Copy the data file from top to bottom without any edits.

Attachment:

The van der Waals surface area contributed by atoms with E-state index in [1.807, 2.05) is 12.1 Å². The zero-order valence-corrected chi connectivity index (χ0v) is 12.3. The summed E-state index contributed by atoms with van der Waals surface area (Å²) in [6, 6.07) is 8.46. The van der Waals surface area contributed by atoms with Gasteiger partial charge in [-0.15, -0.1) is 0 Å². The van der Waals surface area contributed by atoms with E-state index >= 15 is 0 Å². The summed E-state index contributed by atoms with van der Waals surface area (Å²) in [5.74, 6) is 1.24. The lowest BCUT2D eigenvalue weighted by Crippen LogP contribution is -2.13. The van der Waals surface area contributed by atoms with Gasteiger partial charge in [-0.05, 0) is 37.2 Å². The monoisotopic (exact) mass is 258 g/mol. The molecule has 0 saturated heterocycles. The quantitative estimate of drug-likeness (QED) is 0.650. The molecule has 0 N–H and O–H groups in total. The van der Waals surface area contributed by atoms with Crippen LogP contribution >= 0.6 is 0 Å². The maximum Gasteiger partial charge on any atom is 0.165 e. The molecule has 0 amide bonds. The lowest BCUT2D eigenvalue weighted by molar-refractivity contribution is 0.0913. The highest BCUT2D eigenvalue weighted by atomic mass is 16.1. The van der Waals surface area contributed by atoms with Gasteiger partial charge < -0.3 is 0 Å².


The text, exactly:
The van der Waals surface area contributed by atoms with E-state index in [1.807, 2.05) is 12.1 Å². The zero-order valence-corrected chi connectivity index (χ0v) is 12.3. The summed E-state index contributed by atoms with van der Waals surface area (Å²) in [6, 6.07) is 8.46. The van der Waals surface area contributed by atoms with Gasteiger partial charge in [-0.15, -0.1) is 0 Å². The van der Waals surface area contributed by atoms with E-state index >= 15 is 0 Å². The summed E-state index contributed by atoms with van der Waals surface area (Å²) in [5.74, 6) is 1.24. The lowest BCUT2D eigenvalue weighted by Crippen LogP contribution is -2.13. The van der Waals surface area contributed by atoms with Gasteiger partial charge in [-0.05, 0) is 37.2 Å². The monoisotopic (exact) mass is 258 g/mol. The molecule has 0 saturated heterocycles. The quantitative estimate of drug-likeness (QED) is 0.650. The molecule has 0 N–H and O–H groups in total. The van der Waals surface area contributed by atoms with Crippen LogP contribution >= 0.6 is 0 Å². The maximum Gasteiger partial charge on any atom is 0.165 e. The molecule has 0 amide bonds. The lowest BCUT2D eigenvalue weighted by molar-refractivity contribution is 0.0913. The highest BCUT2D eigenvalue weighted by atomic mass is 16.1. The van der Waals surface area contributed by atoms with Gasteiger partial charge < -0.3 is 0 Å².